Through intense clashes over funds and programming, Washington residents pushed for greater participatory democracy and community control. However, the anticrime apparatus built by the Johnson and Nixon administrations curbed efforts to achieve true home rule. As Pearlman reveals, this conflict laid the foundation for the next fifty years of D.C. governance, connecting issues of civil rights, law and order, and urban renewal.
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Democracy's Capital marks a critical contribution to the growing field of carceral studies and gets us closer to understanding the origins of draconian crime-control policies and modern surveillance. Taking into account a range of different perspectivesfrom grassroots activists and high policy makers to municipal officials and social workersPearlman's rich and layered history of Washington, D.C., illuminates the interplay between calls for 'law and order' and demands for civil rights and economic justice. In doing so, the book offers readers a profound comment on the contours of American democracy in the late twentieth century.Elizabeth Hinton, author of From the War on Poverty to the War on Crime: The Making of Mass Incarceration in America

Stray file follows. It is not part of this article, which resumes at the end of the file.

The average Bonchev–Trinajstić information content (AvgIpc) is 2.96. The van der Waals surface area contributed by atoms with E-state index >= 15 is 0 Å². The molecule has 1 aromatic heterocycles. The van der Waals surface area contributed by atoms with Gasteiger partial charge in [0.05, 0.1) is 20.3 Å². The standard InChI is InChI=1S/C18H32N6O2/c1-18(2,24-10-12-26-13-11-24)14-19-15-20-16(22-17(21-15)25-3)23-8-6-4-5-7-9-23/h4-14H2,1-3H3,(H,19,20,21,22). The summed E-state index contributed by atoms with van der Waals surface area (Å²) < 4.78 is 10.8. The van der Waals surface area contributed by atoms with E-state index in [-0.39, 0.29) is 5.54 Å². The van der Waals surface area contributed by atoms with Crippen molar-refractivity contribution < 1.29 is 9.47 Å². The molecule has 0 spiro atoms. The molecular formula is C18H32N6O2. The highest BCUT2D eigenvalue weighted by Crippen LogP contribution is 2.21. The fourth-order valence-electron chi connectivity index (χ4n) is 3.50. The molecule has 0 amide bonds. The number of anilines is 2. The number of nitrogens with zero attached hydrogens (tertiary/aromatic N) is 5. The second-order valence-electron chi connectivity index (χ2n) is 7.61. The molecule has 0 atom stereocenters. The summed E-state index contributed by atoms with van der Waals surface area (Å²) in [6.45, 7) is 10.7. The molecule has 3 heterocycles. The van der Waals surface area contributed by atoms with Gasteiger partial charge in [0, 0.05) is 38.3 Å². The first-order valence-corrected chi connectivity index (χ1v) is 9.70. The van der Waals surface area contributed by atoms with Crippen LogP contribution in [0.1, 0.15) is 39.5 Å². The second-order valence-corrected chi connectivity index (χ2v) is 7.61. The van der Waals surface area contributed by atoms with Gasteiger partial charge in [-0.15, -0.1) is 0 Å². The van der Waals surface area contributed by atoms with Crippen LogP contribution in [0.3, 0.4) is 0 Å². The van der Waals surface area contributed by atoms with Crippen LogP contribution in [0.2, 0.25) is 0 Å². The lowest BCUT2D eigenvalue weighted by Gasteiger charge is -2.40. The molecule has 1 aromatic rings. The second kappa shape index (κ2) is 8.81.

A must-read for students of modern black politics and mass incarceration. Pearlman illuminates the complicated ways that local and national white power brokers used the wars on poverty and crime to limit the radical possibilities of Black Power activism in the nation's preeminent chocolate city.George Derek Musgrove, co-author of Chocolate City: A History of Race and Democracy in the Nation's Capital
Deeply researched and engagingly written, this book convincingly portrays D.C. as a compelling illustration of federal experimentation, white recalcitrance to the freedom struggle, and the complexity of grassroots responses to such politics.Gordon K. Mantler, George Washington University